Lori Haney: Is SBA lending right for you and your business?
Is SBA lending right for you and your business? Here are some questions and answers designed to introduce the topic to people who are new to entrepreneurship and to provide a quick refresher to those who have been in business for a while.
What is the SBA?
The U.S. Small Business Administration (SBA) is a federal agency charged with helping the U.S. small business sector grow and flourish.
Founded in 1953, the agency provides small businesses with access to capital, plus counseling, education, technical assistance and training. It also helps small businesses with government contracting and advocates for the small business community.
How does the SBA help with financing? What is the relationship between the SBA and banks?
Access to financing is established through various SBA lending programs that specify loan size, lender qualifications, loan purpose and terms.
The SBA doesn’t actually make the loan, but guarantees a portion of the loan made by the bank. This reduces the bank’s risk as a lender and makes the extension of credit more likely.
What are the principal SBA loan products?
The SBA’s general small business loan program is known as the “7(a) Loan Program.” Loans extended under this program are distinguished from conventional loans by the government guarantee, which may range up to 75 percent of the principal amount of the loan. Maximum loan size is $5 million, with terms from seven to 25 years, and loan proceeds which may be used for working capital, inventory, acquisitions, equipment and debt refinancing.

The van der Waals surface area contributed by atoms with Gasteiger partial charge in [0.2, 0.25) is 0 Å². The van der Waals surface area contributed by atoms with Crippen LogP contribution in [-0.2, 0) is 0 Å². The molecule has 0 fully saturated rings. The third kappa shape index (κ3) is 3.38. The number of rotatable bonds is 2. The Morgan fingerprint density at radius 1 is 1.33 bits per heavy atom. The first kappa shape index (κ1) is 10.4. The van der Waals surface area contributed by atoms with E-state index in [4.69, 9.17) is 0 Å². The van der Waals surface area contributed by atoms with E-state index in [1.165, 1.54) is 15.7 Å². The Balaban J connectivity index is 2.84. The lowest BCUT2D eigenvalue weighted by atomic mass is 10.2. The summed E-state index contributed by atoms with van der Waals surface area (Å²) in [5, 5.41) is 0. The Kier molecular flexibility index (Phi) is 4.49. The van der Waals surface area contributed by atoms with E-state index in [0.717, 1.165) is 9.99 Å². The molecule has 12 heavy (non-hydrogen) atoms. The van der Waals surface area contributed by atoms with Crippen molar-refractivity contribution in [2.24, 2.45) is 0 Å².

The SBAExpress Program offers lines of credit as well as term loans. The government guarantee may not exceed 50 percent of the loan amount.
The SBA 504 Loan Program allows the small business owner to purchase an owner-occupied industrial, commercial building or fixed assets at below-market interest rates with as little as 10 percent down.
Are there basic eligibility requirements for SBA financing?
Yes. There are a number of eligibility requirements, and they include limits on how large a business can be and still be eligible for SBA assistance. These limits are called “size standards” and they vary from industry to industry. Visit SBA.GOV for details.
What is a Preferred SBA Lender?
The SBA confers “Preferred Lender” status on banks, such as City National, that have shown proficiency in making and servicing SBA-guaranteed loans. The SBA delegates credit authority to Preferred Lenders in order to speed up the financial assistance available to American small businesses.
How do I start the process?
First, check your credit. Do you have real equity in your business? Is your cash flow consistently positive? What about working capital and collateral? Are you managing well (accounts payable, collections, inventory)?
Next, determine your financial needs. Is it for working capital? Managing cyclicality or seasonal needs? Expansion? Lenders will need to understand your purpose in seeking funds.
Gather documentation, including tax returns and financial statements.
Finally, connect with SBA-approved lenders. Many (including City National) have SBA specialists available through branch offices. The SBA also has an online referral tool (LINC) that can quickly connect applicants to participating lenders.
Lori Haney is senior vice president and Northern Nevada market manager at City National Bank.